This ROW will obviously result in the mining and transport of highly toxic materials associated with open pit mining and copper-lead-zinc ore in the headwaters of a wilderness river, the Kobuk. Appropriate evaluation and assessment must include the potential impact of spills and runoff on the Preserve and rivers. Standards for mitigation and emergency response for these impacts should be identified and described in detail, including those even more rigorous than the typical ‘best available technology’ standard. ANILCA does not authorize loss of environmental quality even as the Law does provide limited permission for mining access.

We urge that the impacts of each of the three stages of road development should be fully evaluated at the outset. Impacts of each phase much be evaluated before such further development is authorized, or completely at the outset.

The applicant presents two possible road routes through Gates of the Arctic National Preserve; however, aspects of the proposed ROW routes across the Kobuk River are problematic. The northern route runs dangerously near the Gates of the Arctic Wilderness boundary and the Walker Lake, one of the largest lakes in Wilderness in the entire National Park System. The northern route, as proposed, would violate the purposes of ANILCA § 201(4), including the opportunity to “experience solitude,” the purpose of “wilderness recreation,” and “maintain(ing) the wild and undeveloped character” of the Park and Wilderness. Industrial access across the Preserve this close to the Walker Lake outflow area and the Park and Wilderness boundary would constitute impairment under the National Park Service Organic Act. An alternative route between the two proposed routes should be considered; and another route along the ridge line south of the Kobuk River might also be added and evaluated.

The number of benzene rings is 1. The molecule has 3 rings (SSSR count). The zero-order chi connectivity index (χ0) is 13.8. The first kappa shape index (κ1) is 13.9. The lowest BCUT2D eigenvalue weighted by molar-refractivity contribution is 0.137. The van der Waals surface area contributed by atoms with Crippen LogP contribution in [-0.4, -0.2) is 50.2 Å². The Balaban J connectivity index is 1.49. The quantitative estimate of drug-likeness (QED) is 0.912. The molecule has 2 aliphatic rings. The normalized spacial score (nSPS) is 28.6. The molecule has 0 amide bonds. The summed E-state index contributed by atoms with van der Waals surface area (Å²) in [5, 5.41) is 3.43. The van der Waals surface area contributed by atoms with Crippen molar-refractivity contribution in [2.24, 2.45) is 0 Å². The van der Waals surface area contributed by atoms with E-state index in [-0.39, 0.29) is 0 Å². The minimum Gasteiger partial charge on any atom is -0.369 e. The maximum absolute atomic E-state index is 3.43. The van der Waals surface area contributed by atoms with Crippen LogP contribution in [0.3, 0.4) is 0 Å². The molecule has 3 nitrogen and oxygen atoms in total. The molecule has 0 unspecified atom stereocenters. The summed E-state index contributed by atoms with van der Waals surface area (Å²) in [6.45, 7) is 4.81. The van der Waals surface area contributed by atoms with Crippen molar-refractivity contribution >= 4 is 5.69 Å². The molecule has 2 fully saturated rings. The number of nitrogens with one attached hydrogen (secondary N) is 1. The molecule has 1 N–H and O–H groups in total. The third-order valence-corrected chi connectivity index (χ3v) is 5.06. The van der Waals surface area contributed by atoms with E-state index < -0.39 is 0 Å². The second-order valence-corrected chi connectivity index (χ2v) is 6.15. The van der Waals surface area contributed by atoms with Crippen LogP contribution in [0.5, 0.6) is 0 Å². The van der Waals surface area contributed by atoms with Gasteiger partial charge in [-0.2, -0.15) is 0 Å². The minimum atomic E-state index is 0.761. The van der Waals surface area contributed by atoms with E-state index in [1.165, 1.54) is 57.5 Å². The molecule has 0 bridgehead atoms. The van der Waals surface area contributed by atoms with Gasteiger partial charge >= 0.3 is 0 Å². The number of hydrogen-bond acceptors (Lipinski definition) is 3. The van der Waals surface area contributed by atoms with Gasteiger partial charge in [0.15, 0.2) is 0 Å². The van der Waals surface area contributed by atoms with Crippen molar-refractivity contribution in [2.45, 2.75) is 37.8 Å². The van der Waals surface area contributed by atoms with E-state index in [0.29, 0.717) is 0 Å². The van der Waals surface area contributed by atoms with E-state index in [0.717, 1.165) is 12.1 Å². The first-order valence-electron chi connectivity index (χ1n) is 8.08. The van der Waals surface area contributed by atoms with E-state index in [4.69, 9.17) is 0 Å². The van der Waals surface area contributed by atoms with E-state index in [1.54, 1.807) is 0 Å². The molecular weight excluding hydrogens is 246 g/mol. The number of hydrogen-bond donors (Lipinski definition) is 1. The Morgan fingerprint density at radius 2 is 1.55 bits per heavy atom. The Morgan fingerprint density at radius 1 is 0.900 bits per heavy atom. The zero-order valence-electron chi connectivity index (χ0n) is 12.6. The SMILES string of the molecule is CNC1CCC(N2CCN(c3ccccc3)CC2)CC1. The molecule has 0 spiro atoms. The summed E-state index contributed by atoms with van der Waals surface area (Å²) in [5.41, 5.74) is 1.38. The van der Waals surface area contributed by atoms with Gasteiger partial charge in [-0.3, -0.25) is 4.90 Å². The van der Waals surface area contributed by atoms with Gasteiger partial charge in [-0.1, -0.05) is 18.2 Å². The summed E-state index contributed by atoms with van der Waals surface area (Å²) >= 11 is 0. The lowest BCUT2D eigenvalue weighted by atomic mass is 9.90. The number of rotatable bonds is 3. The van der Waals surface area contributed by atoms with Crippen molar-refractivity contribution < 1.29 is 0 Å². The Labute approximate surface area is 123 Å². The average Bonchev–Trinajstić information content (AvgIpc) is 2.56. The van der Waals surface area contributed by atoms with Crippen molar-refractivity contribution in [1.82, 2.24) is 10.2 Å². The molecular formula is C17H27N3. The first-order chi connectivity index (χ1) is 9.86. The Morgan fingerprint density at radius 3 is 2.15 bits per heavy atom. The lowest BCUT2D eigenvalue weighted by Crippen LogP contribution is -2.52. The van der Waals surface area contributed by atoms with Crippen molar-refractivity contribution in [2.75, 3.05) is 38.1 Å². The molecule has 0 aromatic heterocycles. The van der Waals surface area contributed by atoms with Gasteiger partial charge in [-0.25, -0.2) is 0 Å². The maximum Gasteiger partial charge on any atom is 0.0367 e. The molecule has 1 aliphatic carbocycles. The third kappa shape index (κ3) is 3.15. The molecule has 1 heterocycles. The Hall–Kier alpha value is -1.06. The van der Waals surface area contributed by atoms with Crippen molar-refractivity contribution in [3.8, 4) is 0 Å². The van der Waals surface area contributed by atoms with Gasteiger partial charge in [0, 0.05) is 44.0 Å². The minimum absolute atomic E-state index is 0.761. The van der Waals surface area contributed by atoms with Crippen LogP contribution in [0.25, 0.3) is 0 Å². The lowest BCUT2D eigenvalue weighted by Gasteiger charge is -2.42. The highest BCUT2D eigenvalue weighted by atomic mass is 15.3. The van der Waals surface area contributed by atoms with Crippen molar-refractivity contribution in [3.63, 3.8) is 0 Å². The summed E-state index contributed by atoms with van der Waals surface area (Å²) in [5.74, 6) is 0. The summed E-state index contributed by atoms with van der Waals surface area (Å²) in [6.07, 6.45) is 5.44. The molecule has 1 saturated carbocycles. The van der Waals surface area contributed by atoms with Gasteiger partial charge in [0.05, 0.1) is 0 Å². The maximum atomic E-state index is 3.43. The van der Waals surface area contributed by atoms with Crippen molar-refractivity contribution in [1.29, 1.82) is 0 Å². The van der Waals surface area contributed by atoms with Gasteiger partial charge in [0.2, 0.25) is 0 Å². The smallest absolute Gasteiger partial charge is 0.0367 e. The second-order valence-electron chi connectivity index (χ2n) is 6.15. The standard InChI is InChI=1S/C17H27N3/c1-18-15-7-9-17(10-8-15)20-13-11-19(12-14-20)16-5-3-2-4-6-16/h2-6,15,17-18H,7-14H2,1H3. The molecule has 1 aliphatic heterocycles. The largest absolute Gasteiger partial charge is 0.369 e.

Although NEPA is waived “solely” for the ROW consideration, §106 of the National Historic Preservation Act[6] is not waived; and full compliance with this key provision of the Act remains a requirement. The upper Kobuk River valley is of world-wide historical and archaeological significance.  It is a cultural landscape with demonstrated human activity and cultural continuity dating back 10,000 years. A §106 review will not only assist route decisions, but will also inform the mining and transportation operators of the resources they must consider throughout their construction and management activities. Such evaluation will also assure formal opportunities for local people to engage with this process.

Equally, we believe that a thorough ANILCA Section 810 subsistence analysis and finding is required as part of the evaluation of this application.

TERMS AND CONDITIONS

We recommend that terms and conditions of the permit for a ROW include the following:

  • Provide, consistent with the law, a permit for a ROW only.
  • Provide that the ROW is non-transferrable without approval of the NPS and BLM.
  • Require an annual performance plan and report among the terms and conditions.
  • Terms and condition of the ROW permit will need to include a requirement for no use of the roadway, especially by ore trucks, during the caribou and wolf migrations.
  • The NPS should require that a ROW permit be issued for a specific term commensurate with the anticipated duration of viable mining operations
  • Limit the terms of the ROW permit to access directly related to mining of the Ambler mineral belt.
  • Provide that all management and compliance costs to the NPS be paid by the ROW permit holder.
  • Prior to issuing the ROW permit, develop and approve a bonding and escrow system to assure that all costs are guaranteed. Such a system may also eliminate the financial need for the chaos of a pay-as-you-go “pioneer road.”